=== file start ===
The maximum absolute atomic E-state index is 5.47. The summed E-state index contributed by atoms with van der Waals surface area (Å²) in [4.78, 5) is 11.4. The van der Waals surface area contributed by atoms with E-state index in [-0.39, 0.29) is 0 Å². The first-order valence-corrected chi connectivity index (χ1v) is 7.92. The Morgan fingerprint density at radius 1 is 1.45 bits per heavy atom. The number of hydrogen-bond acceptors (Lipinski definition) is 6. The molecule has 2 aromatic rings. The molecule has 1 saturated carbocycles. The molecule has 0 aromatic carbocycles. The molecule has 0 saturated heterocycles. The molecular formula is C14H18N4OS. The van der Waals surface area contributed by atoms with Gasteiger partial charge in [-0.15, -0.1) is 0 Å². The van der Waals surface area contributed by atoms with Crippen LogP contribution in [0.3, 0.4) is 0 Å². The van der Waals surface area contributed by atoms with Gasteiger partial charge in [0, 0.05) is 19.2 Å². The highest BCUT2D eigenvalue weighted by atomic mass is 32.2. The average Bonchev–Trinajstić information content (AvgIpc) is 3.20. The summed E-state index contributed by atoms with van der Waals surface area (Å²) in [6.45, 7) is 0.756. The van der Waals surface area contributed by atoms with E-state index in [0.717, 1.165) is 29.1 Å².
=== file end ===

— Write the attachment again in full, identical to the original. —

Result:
The maximum absolute atomic E-state index is 5.47. The summed E-state index contributed by atoms with van der Waals surface area (Å²) in [4.78, 5) is 11.4. The van der Waals surface area contributed by atoms with E-state index in [-0.39, 0.29) is 0 Å². The first-order valence-corrected chi connectivity index (χ1v) is 7.92. The Morgan fingerprint density at radius 1 is 1.45 bits per heavy atom. The number of hydrogen-bond acceptors (Lipinski definition) is 6. The molecule has 2 aromatic rings. The molecule has 1 saturated carbocycles. The molecule has 0 aromatic carbocycles. The molecule has 0 saturated heterocycles. The molecular formula is C14H18N4OS. The van der Waals surface area contributed by atoms with Gasteiger partial charge in [-0.15, -0.1) is 0 Å². The van der Waals surface area contributed by atoms with Crippen LogP contribution in [0.3, 0.4) is 0 Å². The van der Waals surface area contributed by atoms with Gasteiger partial charge in [0, 0.05) is 19.2 Å². The highest BCUT2D eigenvalue weighted by atomic mass is 32.2. The average Bonchev–Trinajstić information content (AvgIpc) is 3.20. The summed E-state index contributed by atoms with van der Waals surface area (Å²) in [6.45, 7) is 0.756. The van der Waals surface area contributed by atoms with E-state index in [0.717, 1.165) is 29.1 Å².